Welcome once again to Fandango’s Provocative Question. Each week I will pose what I think is a provocative question for your consideration.
By provocative, I don’t mean a question that will cause annoyance or anger. Nor do I mean a question intended to arouse sexual desire or interest.
What I do mean is a question that is likely to get you to think, to be creative, and to provoke a response. Hopefully a positive response.
Republicans in 30 states are now seeking to remove books from classrooms and school libraries that offend them. GOP activists, school boards, lawmakers, and governors across the nation are issuing orders and crafting legislation to protect kids from books that discuss racism, sexuality, feminism, and other “dangerous” topics.
We’re talking about books like Harper Lee’s To Kill a Mockingbird, J.D. Salinger’s Catcher in the Rye, Mark Twain’s The Adventures of Huckleberry Finn, John Steinbeck’s Of Mice and Men and The Grapes of Wrath, George Orwell’s Nineteen Eighty-Four and Animal Farm, Alice Walker’s The Color Purple, Aldous Huxley’s Brave New World, Toni Morrison’s The Bluest Eyes and Beloved, Margaret Atwood’s The Handmaid’s Tale, Maya Angelou’s I Know Why the Caged Bird Sings, Khaled Hosseini’s The Kite Runner, Ernest Hemingway’s The Farewell to Arms, Kurt Vonnegut’s Slaughter House-Five, Harriet Beecher Stowe’s Uncle Tom’s Cabin, F. Scott Fitzgerald’s The Great Gatsby, Ken Kesey’s One Flew Over the Cuckoo’s Nest, Joseph Heller’s Catch-22, and Anne Frank’s The Diary of a Young Girl. Not to mention Art Spiegelman’s Pulitzer Prize-winning Holocaust fable Maus and a whole slew of young adult and children’s books.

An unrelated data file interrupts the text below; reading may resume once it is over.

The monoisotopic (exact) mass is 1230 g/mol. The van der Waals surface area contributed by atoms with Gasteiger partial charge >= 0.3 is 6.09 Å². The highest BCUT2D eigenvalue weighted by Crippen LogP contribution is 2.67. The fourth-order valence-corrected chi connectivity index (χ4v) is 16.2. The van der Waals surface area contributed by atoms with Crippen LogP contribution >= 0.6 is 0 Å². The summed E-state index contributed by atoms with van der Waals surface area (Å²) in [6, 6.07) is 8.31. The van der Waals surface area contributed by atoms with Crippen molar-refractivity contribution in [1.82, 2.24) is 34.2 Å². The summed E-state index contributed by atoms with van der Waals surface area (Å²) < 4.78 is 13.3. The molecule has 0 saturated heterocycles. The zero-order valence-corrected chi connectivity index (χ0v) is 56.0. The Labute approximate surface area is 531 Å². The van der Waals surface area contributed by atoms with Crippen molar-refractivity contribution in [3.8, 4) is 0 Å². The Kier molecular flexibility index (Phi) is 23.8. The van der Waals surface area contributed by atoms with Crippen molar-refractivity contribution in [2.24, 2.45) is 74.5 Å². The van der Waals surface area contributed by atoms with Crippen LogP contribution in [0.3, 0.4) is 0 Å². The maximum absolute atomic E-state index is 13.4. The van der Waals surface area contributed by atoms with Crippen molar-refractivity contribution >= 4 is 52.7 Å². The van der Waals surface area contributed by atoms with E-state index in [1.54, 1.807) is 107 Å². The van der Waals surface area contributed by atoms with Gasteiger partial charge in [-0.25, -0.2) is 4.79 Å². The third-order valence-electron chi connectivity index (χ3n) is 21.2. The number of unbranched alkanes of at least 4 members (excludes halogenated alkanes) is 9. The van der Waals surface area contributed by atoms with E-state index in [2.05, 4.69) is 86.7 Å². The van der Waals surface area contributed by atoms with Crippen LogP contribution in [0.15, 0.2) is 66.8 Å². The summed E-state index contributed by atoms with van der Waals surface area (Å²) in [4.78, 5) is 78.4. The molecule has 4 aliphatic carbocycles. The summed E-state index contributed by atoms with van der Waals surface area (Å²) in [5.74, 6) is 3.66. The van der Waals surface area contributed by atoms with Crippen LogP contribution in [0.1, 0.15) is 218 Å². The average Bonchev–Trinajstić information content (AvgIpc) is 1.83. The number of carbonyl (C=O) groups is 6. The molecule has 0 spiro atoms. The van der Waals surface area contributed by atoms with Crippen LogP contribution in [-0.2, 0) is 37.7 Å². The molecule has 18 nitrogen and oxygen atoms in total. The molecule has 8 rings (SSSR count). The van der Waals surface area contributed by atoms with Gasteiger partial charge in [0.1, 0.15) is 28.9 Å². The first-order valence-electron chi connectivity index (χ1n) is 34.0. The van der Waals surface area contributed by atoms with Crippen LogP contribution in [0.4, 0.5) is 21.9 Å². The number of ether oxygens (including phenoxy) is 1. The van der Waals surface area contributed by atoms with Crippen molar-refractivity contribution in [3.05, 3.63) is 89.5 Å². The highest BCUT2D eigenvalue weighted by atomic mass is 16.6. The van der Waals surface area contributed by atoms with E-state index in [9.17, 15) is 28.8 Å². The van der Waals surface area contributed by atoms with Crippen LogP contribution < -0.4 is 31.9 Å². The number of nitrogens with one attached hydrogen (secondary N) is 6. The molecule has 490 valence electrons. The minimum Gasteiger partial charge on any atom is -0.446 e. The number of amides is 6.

This ongoing “frenzy” of right-wing censorship is the largest since the 1920s campaign against teaching evolution. But today’s focus seems to be on books that have the potential to cause “discomfort” to straight, white Christians. Many critics are calling this a concerted and historic book-banning effort.
This week’s provocative question is…
How do you feel about state and local school boards and other jurisdictions banning of classic books such as those I’ve listed? Under what circumstances, if any, do you feel that banning of such books is appropriate and justifiable?
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